Journal cover Journal topic
Biogeosciences An interactive open-access journal of the European Geosciences Union
Journal topic

Journal metrics

IF value: 3.480
IF3.480
IF 5-year value: 4.194
IF 5-year
4.194
CiteScore value: 6.7
CiteScore
6.7
SNIP value: 1.143
SNIP1.143
IPP value: 3.65
IPP3.65
SJR value: 1.761
SJR1.761
Scimago H <br class='widget-line-break'>index value: 118
Scimago H
index
118
h5-index value: 60
h5-index60
Volume 14, issue 9
Biogeosciences, 14, 2293–2306, 2017
https://doi.org/10.5194/bg-14-2293-2017
© Author(s) 2017. This work is distributed under
the Creative Commons Attribution 3.0 License.
Biogeosciences, 14, 2293–2306, 2017
https://doi.org/10.5194/bg-14-2293-2017
© Author(s) 2017. This work is distributed under
the Creative Commons Attribution 3.0 License.

Research article 05 May 2017

Research article | 05 May 2017

Quantification of dynamic soil–vegetation feedbacks following an isotopically labelled precipitation pulse

Arndt Piayda et al.

Download

Interactive discussion

Status: closed
Status: closed
AC: Author comment | RC: Referee comment | SC: Short comment | EC: Editor comment
Printer-friendly Version - Printer-friendly version Supplement - Supplement

Peer review completion

AR: Author's response | RR: Referee report | ED: Editor decision
ED: Reconsider after major revisions (08 Feb 2017) by Xinming Wang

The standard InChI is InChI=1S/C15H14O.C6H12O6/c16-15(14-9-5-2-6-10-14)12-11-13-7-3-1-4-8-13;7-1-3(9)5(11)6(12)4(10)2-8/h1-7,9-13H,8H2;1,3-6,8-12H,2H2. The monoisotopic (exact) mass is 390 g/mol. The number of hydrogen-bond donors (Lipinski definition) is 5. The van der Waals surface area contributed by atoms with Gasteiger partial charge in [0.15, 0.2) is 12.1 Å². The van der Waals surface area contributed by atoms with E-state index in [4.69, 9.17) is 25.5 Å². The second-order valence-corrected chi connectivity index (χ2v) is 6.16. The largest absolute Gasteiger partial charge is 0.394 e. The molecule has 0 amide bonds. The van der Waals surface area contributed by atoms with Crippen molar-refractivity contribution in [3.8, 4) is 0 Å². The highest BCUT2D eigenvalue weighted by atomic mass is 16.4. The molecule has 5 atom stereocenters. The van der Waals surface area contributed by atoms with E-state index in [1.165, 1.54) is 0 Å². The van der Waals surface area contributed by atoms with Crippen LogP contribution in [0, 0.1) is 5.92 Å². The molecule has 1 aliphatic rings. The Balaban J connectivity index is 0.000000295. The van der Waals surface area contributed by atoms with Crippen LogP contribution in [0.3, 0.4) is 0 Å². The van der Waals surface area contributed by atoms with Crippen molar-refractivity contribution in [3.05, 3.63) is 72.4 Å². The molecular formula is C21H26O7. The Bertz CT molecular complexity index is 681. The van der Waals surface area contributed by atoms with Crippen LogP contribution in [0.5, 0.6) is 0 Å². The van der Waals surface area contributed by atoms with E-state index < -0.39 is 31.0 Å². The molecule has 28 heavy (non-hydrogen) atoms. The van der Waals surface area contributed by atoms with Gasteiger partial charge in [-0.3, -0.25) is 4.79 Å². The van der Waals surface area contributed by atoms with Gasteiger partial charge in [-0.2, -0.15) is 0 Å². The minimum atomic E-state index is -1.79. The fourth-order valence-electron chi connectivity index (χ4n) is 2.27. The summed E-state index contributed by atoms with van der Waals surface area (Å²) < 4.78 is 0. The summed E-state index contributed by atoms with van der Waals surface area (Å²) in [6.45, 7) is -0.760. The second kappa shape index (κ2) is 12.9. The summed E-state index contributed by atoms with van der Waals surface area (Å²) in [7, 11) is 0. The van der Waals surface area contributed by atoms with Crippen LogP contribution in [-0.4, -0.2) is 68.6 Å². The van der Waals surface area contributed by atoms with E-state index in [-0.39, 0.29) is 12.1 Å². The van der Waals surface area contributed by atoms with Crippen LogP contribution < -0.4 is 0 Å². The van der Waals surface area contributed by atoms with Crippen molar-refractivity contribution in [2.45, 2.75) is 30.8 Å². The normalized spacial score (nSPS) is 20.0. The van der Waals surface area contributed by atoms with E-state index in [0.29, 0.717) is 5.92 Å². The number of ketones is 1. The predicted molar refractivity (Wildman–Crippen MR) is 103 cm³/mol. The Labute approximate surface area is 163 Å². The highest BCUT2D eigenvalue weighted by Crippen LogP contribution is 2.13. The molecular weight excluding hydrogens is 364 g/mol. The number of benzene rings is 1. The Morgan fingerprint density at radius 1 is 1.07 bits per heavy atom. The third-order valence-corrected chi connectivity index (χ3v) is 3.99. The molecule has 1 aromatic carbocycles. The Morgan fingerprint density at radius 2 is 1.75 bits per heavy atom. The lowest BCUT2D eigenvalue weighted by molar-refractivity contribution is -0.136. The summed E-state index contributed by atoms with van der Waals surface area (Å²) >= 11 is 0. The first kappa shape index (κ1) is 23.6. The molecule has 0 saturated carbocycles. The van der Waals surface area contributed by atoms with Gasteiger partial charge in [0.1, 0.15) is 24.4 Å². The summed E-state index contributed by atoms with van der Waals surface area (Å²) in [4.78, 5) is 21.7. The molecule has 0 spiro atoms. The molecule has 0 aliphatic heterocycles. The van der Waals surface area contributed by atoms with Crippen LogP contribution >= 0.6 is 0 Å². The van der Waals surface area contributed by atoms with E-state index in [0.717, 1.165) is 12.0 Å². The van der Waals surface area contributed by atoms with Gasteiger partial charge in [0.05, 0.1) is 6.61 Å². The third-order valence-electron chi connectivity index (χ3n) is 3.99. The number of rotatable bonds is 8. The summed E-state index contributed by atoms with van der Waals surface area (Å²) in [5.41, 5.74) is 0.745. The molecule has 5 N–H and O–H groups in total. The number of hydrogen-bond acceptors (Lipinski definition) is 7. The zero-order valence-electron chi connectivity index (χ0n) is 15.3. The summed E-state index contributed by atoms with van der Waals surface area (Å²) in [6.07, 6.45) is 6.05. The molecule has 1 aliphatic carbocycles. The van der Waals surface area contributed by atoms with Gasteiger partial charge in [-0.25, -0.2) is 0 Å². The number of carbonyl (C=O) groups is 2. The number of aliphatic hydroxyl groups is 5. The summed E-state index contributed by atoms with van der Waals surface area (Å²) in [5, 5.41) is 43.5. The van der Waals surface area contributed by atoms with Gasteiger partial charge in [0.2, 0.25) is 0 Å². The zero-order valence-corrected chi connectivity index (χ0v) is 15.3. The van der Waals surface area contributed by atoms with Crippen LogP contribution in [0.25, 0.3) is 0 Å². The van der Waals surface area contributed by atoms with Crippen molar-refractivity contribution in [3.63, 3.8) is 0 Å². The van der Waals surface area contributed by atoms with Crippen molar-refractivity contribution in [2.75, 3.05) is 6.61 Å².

AR by Arndt Piayda on behalf of the Authors (09 Feb 2017)  Author's response    Manuscript
ED: Referee Nomination & Report Request started (28 Feb 2017) by Xinming Wang
RR by Anonymous Referee #1 (07 Mar 2017)
ED: Publish subject to minor revisions (Editor review) (14 Mar 2017) by Xinming Wang
AR by Arndt Piayda on behalf of the Authors (15 Mar 2017)  Author's response    Manuscript
ED: Publish as is (23 Mar 2017) by Xinming Wang
Publications Copernicus
Download
Short summary
Complex plant–soil interactions in the hydrological cycle of a Mediterranean cork oak ecosystem are investigated with stable water isotopes. Trees largely foster infiltration due to altered microclimatic conditions below crowns but compete with understorey plants for the same water source in deeper soil layers. The presence of understorey plants does not alter water losses compared to bare soil, but water utilization for carbon sequestration and nitrogen fixation is largely increased.
Complex plant–soil interactions in the hydrological cycle of a Mediterranean cork oak ecosystem...
Citation
Altmetrics
Final-revised paper
Preprint